Leading to “Infinity war,” Marvel Comics Announces Digital Miniseries “Avengers: Back to Basics”

We all know now, courtesy of the majorly huge trailer from just a couple weeks ago, that the next epic adventure of the Avengers on the Marvel Cinematic Universe, subtitled Infinity War, will premiere on May next year. The film from Marvel Studios will see Earth’s Mightiest Heroes confront their most existentially threatening foe yet in the alien titan Thanos.

As is the fashion with the release of previous installments of the MCU, Marvel Entertainment’s original comic book publishing arm will be busy developing a limited-run comic book miniseries in a form of “synergy” with the upcoming movie, and set to come out around the premiere date. This miniseries is entitled Avengers: Back to Basics, and it will be made as the latest collaboration between Marvel Entertainment and prominent digital comics distribution service ComiXology.

Avengers: Back to Basics will initially launch as a ComiXology exclusive digital comic book title in March, two months before the premiere of Avengers: Infinity War. Written by Peter David, co-creator of the Spider-Man 2099 comic book and drawn in tandem by Brian Level and Juanan Ramirez, the six-issue mini will find the Avengers, comprised of classic “founding” members such as Iron Man, Thor and Hulk, against an apocalyptic disaster being portended by a solar eclipse, just as their big-screen counterparts are making ready to face off against Thanos in May.

Chip Mosher, ComiXology’s senior communications director and content head, said in a statement that Back to Basics is both a slice of nostalgia for longtime Marvel fans who knew the Avengers long before they became film icons, and an exciting gateway for new fans from the MCU days. “With buzz over the Avengers reaching a fever pitch, we’re thrilled to help bring fans — new and old — a brand-new Avengers story featuring Thor, The Hulk, Iron Man and other favorites sure to capture the imagination of all readers,” he said.

Marvel Comics has long been in the habit of altering their comic titles and characters often to match how they are depicted in live-action film. Leading to, and during the 2016 premiere of Captain America: Civil War (whose plot is loosely based on a 2006-7 multi-title crossover story arc) Marvel released another comic crossover with Civil War II.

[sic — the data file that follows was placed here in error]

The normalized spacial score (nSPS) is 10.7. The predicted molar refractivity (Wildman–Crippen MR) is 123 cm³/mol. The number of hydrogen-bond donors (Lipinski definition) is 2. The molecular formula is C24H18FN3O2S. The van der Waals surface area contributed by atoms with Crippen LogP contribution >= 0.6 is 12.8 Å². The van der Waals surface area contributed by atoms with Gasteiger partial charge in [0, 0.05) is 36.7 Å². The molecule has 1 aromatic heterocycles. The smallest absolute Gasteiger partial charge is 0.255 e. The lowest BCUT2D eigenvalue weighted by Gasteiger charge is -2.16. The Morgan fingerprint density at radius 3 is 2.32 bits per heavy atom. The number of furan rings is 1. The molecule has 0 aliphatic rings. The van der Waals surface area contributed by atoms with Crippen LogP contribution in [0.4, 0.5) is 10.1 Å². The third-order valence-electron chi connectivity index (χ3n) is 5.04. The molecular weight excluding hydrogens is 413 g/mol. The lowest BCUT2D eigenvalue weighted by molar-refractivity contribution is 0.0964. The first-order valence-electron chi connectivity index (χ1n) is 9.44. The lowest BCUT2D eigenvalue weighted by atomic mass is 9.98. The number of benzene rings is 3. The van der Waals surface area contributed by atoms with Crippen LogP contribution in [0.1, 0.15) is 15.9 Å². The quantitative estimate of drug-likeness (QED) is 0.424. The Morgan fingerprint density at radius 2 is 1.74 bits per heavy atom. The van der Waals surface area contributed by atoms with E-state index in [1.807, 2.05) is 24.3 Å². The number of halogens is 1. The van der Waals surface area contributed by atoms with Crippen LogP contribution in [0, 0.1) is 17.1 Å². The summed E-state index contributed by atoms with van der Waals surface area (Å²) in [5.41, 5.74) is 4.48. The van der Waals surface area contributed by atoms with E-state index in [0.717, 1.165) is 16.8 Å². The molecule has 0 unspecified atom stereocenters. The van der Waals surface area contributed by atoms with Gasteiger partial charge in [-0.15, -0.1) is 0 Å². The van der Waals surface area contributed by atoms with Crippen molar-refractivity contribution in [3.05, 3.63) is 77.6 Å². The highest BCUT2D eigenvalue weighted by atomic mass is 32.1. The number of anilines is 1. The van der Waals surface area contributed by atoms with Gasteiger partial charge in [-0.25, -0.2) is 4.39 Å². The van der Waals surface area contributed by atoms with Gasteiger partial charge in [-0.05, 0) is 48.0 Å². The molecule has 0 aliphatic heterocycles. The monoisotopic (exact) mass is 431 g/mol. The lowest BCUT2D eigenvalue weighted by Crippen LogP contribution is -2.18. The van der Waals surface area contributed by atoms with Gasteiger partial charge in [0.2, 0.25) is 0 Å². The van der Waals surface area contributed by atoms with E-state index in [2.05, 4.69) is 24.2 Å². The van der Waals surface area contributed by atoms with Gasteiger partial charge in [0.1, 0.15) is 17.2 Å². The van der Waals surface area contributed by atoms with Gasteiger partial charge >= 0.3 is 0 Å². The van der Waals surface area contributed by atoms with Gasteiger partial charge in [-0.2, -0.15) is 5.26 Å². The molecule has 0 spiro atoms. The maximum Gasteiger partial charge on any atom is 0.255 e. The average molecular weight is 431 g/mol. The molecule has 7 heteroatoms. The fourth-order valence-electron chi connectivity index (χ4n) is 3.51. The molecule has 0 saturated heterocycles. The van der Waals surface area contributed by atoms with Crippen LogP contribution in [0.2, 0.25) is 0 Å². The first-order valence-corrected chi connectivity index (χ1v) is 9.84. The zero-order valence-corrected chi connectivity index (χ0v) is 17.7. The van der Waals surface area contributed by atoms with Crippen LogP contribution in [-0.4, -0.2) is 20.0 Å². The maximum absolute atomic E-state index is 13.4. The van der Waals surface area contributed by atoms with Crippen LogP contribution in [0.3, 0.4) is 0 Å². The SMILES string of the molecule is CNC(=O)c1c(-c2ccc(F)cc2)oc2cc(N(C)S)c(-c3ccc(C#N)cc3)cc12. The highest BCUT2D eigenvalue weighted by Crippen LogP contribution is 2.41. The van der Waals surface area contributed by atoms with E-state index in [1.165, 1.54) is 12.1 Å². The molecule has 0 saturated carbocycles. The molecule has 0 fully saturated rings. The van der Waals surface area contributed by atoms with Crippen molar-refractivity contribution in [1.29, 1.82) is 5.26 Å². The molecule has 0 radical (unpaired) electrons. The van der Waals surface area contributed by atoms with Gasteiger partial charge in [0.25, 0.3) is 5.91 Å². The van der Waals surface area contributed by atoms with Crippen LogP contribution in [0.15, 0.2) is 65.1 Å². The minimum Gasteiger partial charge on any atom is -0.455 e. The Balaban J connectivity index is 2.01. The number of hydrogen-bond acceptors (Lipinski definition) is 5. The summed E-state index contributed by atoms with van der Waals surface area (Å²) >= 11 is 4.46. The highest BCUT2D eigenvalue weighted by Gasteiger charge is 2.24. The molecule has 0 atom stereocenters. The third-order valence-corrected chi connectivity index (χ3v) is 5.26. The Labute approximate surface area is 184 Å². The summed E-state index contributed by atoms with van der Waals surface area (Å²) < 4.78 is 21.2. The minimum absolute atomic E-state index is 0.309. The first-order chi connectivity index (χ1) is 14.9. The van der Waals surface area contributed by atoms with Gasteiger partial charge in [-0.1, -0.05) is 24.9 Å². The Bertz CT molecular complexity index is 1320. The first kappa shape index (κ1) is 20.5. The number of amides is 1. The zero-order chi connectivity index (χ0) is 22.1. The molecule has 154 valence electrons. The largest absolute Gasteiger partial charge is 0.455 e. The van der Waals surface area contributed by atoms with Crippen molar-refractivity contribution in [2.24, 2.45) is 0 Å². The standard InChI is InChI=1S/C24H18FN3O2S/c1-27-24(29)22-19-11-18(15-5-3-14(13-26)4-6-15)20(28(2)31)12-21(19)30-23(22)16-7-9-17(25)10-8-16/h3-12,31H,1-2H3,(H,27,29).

Similar to previous Marvel-ComiXology collaborations, Avengers: Back to Basics will be released digitally on ComiXology starting March 7, with a trade print collection following sometime after.

Despite Impending Pullout of Marvel Studios Films from Netflix, Disney Can’t Remove Netflix Co-Produced Miniseries like “Defenders”

When Disney announced earlier this year that they were developing their own branded in-house on-demand media streaming service, it seemed to cause an avalanche with other major media producers to start building up their own platforms too. This signaled a shift from relying on services like Hulu or Amazon Prime or Netflix, to hosting their own films and TV programs.

This of course led to Disney making plans to pull out their media from platforms like Netflix: movies, animated films, series and so on. And that also includes stuff like Star Wars and Marvel superhero movies done by Marvel Studios.

Here is where a point of contention comes up. The Marvel Cinematic Universe is comprised of not just films but also TV series like Agents of SHIELD and Inhumans. On that vein, that also includes some original web programming co-produced by Netflix: Daredevil, Jessica Jones, Luke Cage, Iron Fist, and The Defenders.

The fact that Netlfix had a hand in the creation of these mini-series, despite being packaged as part of the larger MCU, has raised questions on whether or not Disney could pull them from the host platform to their own service in the future.

The streaming giant’s content director Ted Sarandos notes however, that Netflix holds the rights to keep the Defenders stable of miniseries with the service that helped create them. In addition, those rights include being able to produce more shows starring these characters, who are mostly ground-level superheroes focused on “normal” street crime, not super-villains.

Sarandos’ argument points out that being Marvel’s parent company does not mean Disney completely owns the comic book publisher’s IPs. Furthermore, Disney might try to keep their media content on their future platform at a G-PG keel, and the Marvel-Netflix shows are unabashedly R-rated. This explanation should hold for now, keeping Daredevil and friends on the Netflix service even as Disney targets the launch of their streaming service by 2019.